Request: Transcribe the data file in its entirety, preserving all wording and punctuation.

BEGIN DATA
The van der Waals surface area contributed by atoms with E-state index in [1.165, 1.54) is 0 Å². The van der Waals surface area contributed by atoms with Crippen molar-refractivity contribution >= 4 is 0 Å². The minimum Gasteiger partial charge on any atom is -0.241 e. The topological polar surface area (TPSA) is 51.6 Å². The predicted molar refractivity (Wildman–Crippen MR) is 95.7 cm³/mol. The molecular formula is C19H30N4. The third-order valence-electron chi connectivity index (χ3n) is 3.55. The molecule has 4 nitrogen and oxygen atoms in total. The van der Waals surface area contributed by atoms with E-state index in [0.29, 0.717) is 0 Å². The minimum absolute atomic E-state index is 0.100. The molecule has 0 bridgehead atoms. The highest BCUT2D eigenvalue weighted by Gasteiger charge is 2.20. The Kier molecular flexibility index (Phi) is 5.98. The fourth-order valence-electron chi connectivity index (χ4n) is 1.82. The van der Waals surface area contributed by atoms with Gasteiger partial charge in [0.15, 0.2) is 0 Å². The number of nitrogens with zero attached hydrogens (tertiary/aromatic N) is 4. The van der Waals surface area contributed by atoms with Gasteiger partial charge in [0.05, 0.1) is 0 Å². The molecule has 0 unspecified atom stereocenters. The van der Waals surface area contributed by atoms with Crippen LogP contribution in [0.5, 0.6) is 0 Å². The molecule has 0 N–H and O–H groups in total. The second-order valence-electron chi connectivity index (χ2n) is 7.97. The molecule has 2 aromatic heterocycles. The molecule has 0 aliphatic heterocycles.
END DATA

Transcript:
The van der Waals surface area contributed by atoms with E-state index in [1.165, 1.54) is 0 Å². The van der Waals surface area contributed by atoms with Crippen molar-refractivity contribution >= 4 is 0 Å². The minimum Gasteiger partial charge on any atom is -0.241 e. The topological polar surface area (TPSA) is 51.6 Å². The predicted molar refractivity (Wildman–Crippen MR) is 95.7 cm³/mol. The molecular formula is C19H30N4. The third-order valence-electron chi connectivity index (χ3n) is 3.55. The molecule has 4 nitrogen and oxygen atoms in total. The van der Waals surface area contributed by atoms with E-state index in [0.29, 0.717) is 0 Å². The minimum absolute atomic E-state index is 0.100. The molecule has 0 bridgehead atoms. The highest BCUT2D eigenvalue weighted by Gasteiger charge is 2.20. The Kier molecular flexibility index (Phi) is 5.98. The fourth-order valence-electron chi connectivity index (χ4n) is 1.82. The van der Waals surface area contributed by atoms with Gasteiger partial charge in [0.15, 0.2) is 0 Å². The number of nitrogens with zero attached hydrogens (tertiary/aromatic N) is 4. The van der Waals surface area contributed by atoms with Gasteiger partial charge in [0.05, 0.1) is 0 Å². The molecule has 0 unspecified atom stereocenters. The van der Waals surface area contributed by atoms with Crippen LogP contribution in [0.5, 0.6) is 0 Å². The molecule has 0 N–H and O–H groups in total. The second-order valence-electron chi connectivity index (χ2n) is 7.97. The molecule has 2 aromatic heterocycles. The molecule has 0 aliphatic heterocycles.